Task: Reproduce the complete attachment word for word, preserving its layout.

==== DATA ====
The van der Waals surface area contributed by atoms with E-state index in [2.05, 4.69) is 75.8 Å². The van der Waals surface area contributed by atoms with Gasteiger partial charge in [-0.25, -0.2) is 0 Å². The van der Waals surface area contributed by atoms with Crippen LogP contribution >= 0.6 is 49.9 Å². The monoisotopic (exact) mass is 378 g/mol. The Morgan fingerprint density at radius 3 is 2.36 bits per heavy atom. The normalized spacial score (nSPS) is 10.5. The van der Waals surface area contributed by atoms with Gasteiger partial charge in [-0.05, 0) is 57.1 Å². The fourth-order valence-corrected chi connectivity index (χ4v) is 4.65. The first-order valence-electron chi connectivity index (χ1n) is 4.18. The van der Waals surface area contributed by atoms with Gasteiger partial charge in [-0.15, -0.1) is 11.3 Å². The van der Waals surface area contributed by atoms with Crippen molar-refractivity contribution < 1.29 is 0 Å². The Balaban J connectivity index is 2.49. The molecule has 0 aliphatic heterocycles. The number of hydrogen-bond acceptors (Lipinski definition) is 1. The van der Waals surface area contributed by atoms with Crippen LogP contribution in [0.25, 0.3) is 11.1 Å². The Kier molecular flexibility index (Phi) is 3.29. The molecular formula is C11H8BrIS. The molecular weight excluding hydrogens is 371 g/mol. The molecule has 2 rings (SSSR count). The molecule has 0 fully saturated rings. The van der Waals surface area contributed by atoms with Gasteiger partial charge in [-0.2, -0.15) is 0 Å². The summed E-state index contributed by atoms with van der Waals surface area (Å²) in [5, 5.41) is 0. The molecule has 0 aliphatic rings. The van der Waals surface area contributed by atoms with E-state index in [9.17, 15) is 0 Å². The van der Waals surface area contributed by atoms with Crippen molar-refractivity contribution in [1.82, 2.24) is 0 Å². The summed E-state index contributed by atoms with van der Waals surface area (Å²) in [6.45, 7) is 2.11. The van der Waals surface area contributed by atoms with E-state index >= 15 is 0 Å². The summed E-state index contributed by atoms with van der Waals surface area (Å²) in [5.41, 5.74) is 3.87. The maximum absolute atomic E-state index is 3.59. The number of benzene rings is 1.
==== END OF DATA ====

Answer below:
The van der Waals surface area contributed by atoms with E-state index in [2.05, 4.69) is 75.8 Å². The van der Waals surface area contributed by atoms with Gasteiger partial charge in [-0.25, -0.2) is 0 Å². The van der Waals surface area contributed by atoms with Crippen LogP contribution >= 0.6 is 49.9 Å². The monoisotopic (exact) mass is 378 g/mol. The Morgan fingerprint density at radius 3 is 2.36 bits per heavy atom. The normalized spacial score (nSPS) is 10.5. The van der Waals surface area contributed by atoms with Gasteiger partial charge in [-0.05, 0) is 57.1 Å². The fourth-order valence-corrected chi connectivity index (χ4v) is 4.65. The first-order valence-electron chi connectivity index (χ1n) is 4.18. The van der Waals surface area contributed by atoms with Gasteiger partial charge in [-0.15, -0.1) is 11.3 Å². The van der Waals surface area contributed by atoms with Crippen molar-refractivity contribution < 1.29 is 0 Å². The Balaban J connectivity index is 2.49. The molecule has 0 aliphatic heterocycles. The number of hydrogen-bond acceptors (Lipinski definition) is 1. The van der Waals surface area contributed by atoms with Crippen LogP contribution in [0.25, 0.3) is 11.1 Å². The Kier molecular flexibility index (Phi) is 3.29. The molecular formula is C11H8BrIS. The molecular weight excluding hydrogens is 371 g/mol. The molecule has 2 rings (SSSR count). The molecule has 0 fully saturated rings. The van der Waals surface area contributed by atoms with Gasteiger partial charge in [-0.2, -0.15) is 0 Å². The summed E-state index contributed by atoms with van der Waals surface area (Å²) in [5, 5.41) is 0. The molecule has 0 aliphatic rings. The van der Waals surface area contributed by atoms with E-state index in [9.17, 15) is 0 Å². The van der Waals surface area contributed by atoms with Crippen molar-refractivity contribution in [1.82, 2.24) is 0 Å². The summed E-state index contributed by atoms with van der Waals surface area (Å²) in [6.45, 7) is 2.11. The van der Waals surface area contributed by atoms with E-state index >= 15 is 0 Å². The summed E-state index contributed by atoms with van der Waals surface area (Å²) in [5.41, 5.74) is 3.87. The maximum absolute atomic E-state index is 3.59. The number of benzene rings is 1.